Post-graduation plans for 30-year-old newly minted MBA Alice Song involve stepping directly into a “CEO-in-training” role with Alpine Investors’ Software Group in San Francisco. From there, the Yale undergrad alumna will be assigned the top job at one of the private equity firm’s smaller portfolio companies, where she’ll rely on skills she’s learned in previous jobs at GTCR in Chicago and J.P. Morgan in New York, and while working at pharmaceutical giant Eli Lilly before coming to Stanford GSB.
What attracted you to that one-year stint in Big Pharma?
The Eli Lilly position, which is what I did right before business school, was part of Stanford GSB’s Charles P. Bonini Partnership for Diversity (P4D) Fellowship Program, which I received after getting into the GSB. It’s sponsored by Eli Lilly, and it a gave me a chance to do something completely different. It increased my understanding of what it’s like to work in the pharmaceutical industry. I helped launch a new Alzheimer’s drug by developing the sales strategy for all metropolitan areas in the U.S., figuring out how to work with patients, doctors, nurses, and the broader community to get the word out about this new product. I very much felt a connection to the patients, learning how much this drug could potentially impact families and communities. I also loved working in the health care environment where there are so many different constituents — salespeople, hospitals, the broader medical field, and regulatory agencies. How do we make sure we’re getting this important drug to patients and staying within the guidelines of an industry that’s heavily regulated?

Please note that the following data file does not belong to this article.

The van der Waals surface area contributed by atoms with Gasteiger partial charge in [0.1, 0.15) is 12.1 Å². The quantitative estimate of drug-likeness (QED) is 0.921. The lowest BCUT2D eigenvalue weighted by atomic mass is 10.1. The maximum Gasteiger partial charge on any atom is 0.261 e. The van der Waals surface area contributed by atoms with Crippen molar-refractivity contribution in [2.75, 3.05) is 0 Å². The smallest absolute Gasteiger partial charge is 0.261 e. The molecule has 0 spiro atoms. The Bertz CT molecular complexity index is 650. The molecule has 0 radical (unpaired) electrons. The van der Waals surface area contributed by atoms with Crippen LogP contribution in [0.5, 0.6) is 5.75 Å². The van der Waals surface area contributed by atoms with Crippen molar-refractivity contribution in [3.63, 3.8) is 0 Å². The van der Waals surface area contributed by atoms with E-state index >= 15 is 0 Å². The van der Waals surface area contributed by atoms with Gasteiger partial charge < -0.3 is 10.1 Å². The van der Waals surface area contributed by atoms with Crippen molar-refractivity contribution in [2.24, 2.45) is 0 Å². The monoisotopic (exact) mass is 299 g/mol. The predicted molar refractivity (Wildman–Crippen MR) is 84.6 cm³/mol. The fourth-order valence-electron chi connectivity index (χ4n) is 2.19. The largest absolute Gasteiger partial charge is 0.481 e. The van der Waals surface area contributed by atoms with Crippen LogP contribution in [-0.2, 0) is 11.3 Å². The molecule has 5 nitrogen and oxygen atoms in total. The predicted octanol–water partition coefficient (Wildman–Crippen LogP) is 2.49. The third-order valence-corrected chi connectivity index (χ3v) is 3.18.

Is that what you liked best about it, juggling all those balls at the same time?
It certainly kept things interesting. Learning how to get things done with so many different groups, that’s how you make an impact on a larger scale.
Do you imagine medical investments will be part of the portfolio you eventually want to manage?
Potentially. One thing I’ve realized is that I’m passionate about working with people and solving problems, whether that’s in health care, business services, education, or financial services. What really excites me is figuring out what makes people tick and solving problems as a team.
What were the most valuable lessons you brought from your private equity work that you’ll take into your upcoming role with Alpine?
I enjoy understanding what makes a business work at a macro level. Investing trains you to see the bigger picture and ask tough questions and gives you a framework to figure out how best to put money to work. How do you best allocate resources? Is it investing in a particular project? Buying another company? Or changing what we do altogether? That kind of big-picture thinking was helpful. However, as an investor, you take a more detached view of what’s going on. Working at Eli Lilly taught me how much effort it takes to get things done within companies. But I found it exciting to be in the action, making things happen, which is why I’m looking forward to my new role as an operating executive at Alpine.